Greek heroes of our time
While Greece groans beneath the weight of the debt crisis, most Greeks remain buoyant – especially in Thessaloniki, an ancient port that is now a buzzing creative center. We pay a visit to a city that is crafting its own future.
No city in Greece is as much a symbol of hope for a better future as Thessaloniki. The country is suffering from sanctions and austerity measures, but right here, startups are popping out of the ground like mushrooms beside design firms and delicatessen factories, hiprestaurants and action groups. In these desperate times, the people of Thessaloniki, indeed people throughout much of Macedonia, are boldly following their own ideas – and putting them into practise. Of course poverty and unemployment exist here. “But we don’t take it as hard as the Athenians,” explains one taxi driver, who sets some of his sparse earnings aside to pay for his daugher’s piano lessons, “and we seek solutions.”
I leave the old harbor behind and follow the broad promenade that today belongs to people out for a stroll, street traders and musicians. The city’s new government has introduced carfree Sundays, once a month to start with, but there are thoughts of banning motorized traffic from the boulevard entirely. This would no doubt please the many young couples out walking, holding hands. At White Tower, the city’s famous landmark, I sit on the wharf dangling my feet and watch the big ships plowing the horizon. Ever since it was founded in 315 B.C.C., Thessaloniki has been an important Mediterranean port. Roman and Byzantine rule in this region was followed by almost 500 years under the Ottomans.In 1912, it went to the Greeks. Fifteen buildings in Thessaloniki are UNESCO World Heritage sites and testify to the region’s checkered history.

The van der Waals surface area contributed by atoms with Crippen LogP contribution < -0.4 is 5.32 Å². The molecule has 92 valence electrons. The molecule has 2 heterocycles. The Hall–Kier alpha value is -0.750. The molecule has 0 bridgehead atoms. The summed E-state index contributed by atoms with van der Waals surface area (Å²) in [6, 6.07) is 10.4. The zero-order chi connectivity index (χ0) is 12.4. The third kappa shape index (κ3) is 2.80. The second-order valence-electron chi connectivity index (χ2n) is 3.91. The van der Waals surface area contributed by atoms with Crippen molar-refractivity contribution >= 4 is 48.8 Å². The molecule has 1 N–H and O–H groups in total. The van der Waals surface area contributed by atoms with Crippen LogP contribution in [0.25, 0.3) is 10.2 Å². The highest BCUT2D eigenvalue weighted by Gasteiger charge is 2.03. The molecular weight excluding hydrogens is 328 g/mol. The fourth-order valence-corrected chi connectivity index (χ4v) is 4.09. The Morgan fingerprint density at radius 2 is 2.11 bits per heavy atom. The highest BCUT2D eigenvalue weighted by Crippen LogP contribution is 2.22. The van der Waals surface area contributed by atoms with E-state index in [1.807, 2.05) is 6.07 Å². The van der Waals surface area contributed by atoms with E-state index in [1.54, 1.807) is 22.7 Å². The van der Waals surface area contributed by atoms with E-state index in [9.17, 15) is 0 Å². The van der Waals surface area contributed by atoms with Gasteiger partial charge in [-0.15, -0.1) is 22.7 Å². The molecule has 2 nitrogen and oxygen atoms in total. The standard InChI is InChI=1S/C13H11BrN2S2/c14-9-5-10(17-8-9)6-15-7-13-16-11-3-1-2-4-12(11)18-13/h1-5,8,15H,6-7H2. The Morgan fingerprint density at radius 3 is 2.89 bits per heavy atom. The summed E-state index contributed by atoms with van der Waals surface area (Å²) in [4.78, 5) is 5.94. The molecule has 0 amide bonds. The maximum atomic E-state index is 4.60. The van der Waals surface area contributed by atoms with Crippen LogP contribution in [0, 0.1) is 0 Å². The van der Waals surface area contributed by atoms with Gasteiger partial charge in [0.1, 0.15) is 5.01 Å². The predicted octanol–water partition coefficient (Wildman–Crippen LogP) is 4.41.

A droning bass beat awakens me from my daydreams. Close by, young people are dancing in the sun to electronic music. Of the city’s 400 000 inhabitants, 120 000 are students – a larger percentage than in any other southeast European city. All anyone needs to start an impromptu party here is a good sound system; the rest will follow. The many young people are one reason for the upswing; they bring creative potential to the city. All the same, the most important force for renewal is an elderly gentleman: Yiannis Boutaris, 72, mayor of Thessaloniki since 2011. Dressed in rainbow-striped suspenders, wearing metal-rimmed glasses and sporting tattoos, the ex-winegrower and ex-alcoholic looks the very antithesis of the political establishment. While his predecessors, convicted of corruption, sit out their prison sentences, Boutaris, who never belonged to a major political party, is now celebrated like a guru, which is why the muscle outside his office is there mainly to stop fans from storming in. Once we are sitting across from each other, Boutaris fishes a filterless cigarette our of his breast pocket, lights up and starts talking almost reverently about how he had to drastically reorganize the city government in order to achieve anything at all; about the car-free Sundays on the promenade and the newly introduced recycling system. One of his first projects, though, was to introduce measures to preserve the city’s cultural heritage. He cultivates good relations with the Turks, whose state founder, Kemal Atatürk, was born in Thessaloniki. He also initiated a march to preserve the memory of hundreds of thousands of Jews deported during World War II. Thessaloniki was once home to one of the largest Jewish communities in Europe. Boutaris says: “We can only build the future on the knowledge of the past.” In this case, it even applies quite specifically: The number of tourists from Israel and Turkey has risen drastically in a very short time. Among the tattoos on his right hand, Boutaris has a lizard, which, he says, reminds him that any crisis can be overcome. “The animal stands for new beginnings because it can shed its skin.” A lot more people in Thessaloniki deserve a lizard tattoo, I muse. Athanasios Babalis, for example. The 52-year-old product designer who lived for many years in London and New York and won numerous major awards before returning to his native city. Today, he enjoys the quiet life here – and is happy to be a part of the booming creative industry. Design firms like 157 + 173 and Beetroot are just two overnight success stories that enjoy international recognition.